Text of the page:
Although, when pressed, Fagin admits that “half of my (maternal grandfather’s) family was completely slaughtered” in Poland during the Holocaust, she says she did not grow up with a deep interest in the mass execution of 6 million Jews, along with Gypsies, homosexuals and other political prisoners by the Nazis.
What may have played a pivotal, though largely subconscious, role in her decision to launch her “Beyond Genocide” series in 2001 was an exhibit of 22 silk-screen images by African-American painter Jacob Lawrence portraying the life of abolitionist John Brown. The “gorgeous” work, commissioned by the Detroit Institute of Arts, captured Fagin’s imagination in the circular exhibit hall she still remembers, decades before she ever got the idea for her own series.
“I thought was a beautiful work of art and a beautiful story, and I was really impressed with how that artist wove the mission and the art together,” Fagin says. “It was very meaningful.”
As if to convey just how endemic genocide has been throughout human history, Fagin’s 25 illuminations have been done alphabetically, beginning with Afghanistan, Armenia and Bangladesh, and eventually ending — someday — with Tibet, Uganda and Yugoslavia.
Still being completed is “Native Populations of Central and South America,” with her most recent illuminations “Native Population of Australia,” “Namibia” and “Iraq.” And still to come are “Native Populations of North America,” “Nigeria,” “North America,” “Rwanda” and “Barundi.”
Just compiling the list and researching the extent of the atrocities took more than a year.
“What I found was that genocide and mass atrocities have pretty much happened on every corner of the planet and pretty much throughout human history,” she says. “So how do you narrow that down, and what’s important? I was avalanched right away. It was like, ‘What did I get myself into?’”
“I decided if I do anything of value in my life, it’s going to be this.”
Fagin — who believes she may be the first visual artist ever to look at the history of genocide from every part of the planet — isn’t sure that the series will end with the 25. “I need to do more research to be confident I can fit it all into defined series,” she says. She’s also applying to the doctoral program in genocide studies at Clark University in Worcester, hoping that will allow her to move through the remaining 10 atrocities on her list.
Each of the multilayered illuminations — completed with watercolor, gouche and India ink, and then computer scanned and printed — is entirely different in character and, in most cases, takes its unique form from the individual culture that was obliterated or nearly erased.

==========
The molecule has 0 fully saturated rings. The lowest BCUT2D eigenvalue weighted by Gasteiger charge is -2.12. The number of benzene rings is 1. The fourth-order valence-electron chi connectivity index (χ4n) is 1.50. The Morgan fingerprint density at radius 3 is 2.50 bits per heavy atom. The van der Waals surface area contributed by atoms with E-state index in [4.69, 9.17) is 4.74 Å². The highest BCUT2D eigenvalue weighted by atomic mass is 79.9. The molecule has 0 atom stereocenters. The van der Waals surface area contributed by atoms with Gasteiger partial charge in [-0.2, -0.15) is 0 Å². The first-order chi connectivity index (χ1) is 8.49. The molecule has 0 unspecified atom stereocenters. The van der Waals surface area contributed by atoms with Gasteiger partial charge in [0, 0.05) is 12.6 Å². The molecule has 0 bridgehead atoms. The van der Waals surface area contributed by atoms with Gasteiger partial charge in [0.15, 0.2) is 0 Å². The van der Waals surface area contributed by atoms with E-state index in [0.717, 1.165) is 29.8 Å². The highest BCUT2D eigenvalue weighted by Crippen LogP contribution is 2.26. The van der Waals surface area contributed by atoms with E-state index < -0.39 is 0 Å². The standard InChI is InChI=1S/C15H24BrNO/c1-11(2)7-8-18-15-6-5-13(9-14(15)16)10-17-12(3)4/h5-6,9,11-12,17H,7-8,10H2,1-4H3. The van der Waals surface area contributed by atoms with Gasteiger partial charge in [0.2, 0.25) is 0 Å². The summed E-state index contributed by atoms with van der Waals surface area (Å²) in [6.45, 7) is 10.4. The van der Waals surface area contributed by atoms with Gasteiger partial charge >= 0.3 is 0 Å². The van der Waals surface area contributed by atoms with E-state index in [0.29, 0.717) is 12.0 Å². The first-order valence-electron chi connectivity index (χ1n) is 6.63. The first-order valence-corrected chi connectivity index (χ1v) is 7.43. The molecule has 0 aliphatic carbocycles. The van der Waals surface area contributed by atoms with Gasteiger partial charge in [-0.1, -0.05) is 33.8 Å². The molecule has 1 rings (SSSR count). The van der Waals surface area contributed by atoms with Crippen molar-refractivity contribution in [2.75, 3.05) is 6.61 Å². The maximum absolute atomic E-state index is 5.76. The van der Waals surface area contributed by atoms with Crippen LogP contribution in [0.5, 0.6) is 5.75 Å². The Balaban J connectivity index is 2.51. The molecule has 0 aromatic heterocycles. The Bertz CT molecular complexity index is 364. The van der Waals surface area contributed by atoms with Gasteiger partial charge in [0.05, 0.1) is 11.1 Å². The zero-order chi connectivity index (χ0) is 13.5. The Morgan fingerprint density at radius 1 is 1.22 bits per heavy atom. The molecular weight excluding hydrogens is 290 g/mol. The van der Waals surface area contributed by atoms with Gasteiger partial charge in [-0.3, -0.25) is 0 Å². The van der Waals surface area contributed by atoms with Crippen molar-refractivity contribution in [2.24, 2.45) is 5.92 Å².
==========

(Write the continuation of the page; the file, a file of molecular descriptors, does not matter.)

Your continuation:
The composition for her Afghanistan work, for example — which she completed in 2003, during the early stages of the U.S. assault on the Taliban there — is based on traditional architectural forms that include the portal entry to sacred spaces.
The design describes the invasion of the country by Genghis Khan and his Mongol warriors in 1219, which Fagin writes in her notes “completely and permanently transformed the social fabric of ancient Afghanistan with mass slaughter.” The work also illustrates the Soviet invasion of 1979, which was followed by a decade of atrocities. And it also artistically represents the rise of the Taliban regime and its violent oppression of women and its destruction of historic cultural monuments, such as the Buddhas of Bamiyan, which had existed from the sixth century.
Fagin’s artwork incorporates her subtle humor, with each of the Buddhas depicted holding a poppy instead of a lotus — a nod to the traditional place of opium in the Afghan economy.
“I’m always searching for tidbits of expression and weaving them together,” Fagin says. “It’s a personal narrative and personal exploration.”
A poem by the 13th-century poet Rumi is woven into the design:
“The spinning of galaxies is a wave of love; were it were not for love, the world would perish.”
“I do the research and study, as much as I can, of each atrocity, and weave together the components of the experience that highlight the achievements and message of the victimized population,” says Fagin, who has been able to complete about four works a year.
Each of the manuscripts, accompanied by a pair of text panels describing the history of atrocities and translating the poetry or other literary text incorporated into the design, also incorporates Mourner’s Kaddish, the Jewish memorial prayer that sanctifies the name of God.
The prayer, in Aramaic, unites all illumination in the series and, says Fagin, “articulates perfectly the universality of expressions of grief. ... (It) expresses the depth of compassion for the victims of mass atrocity in a collective prayer of remembrance and blessing.”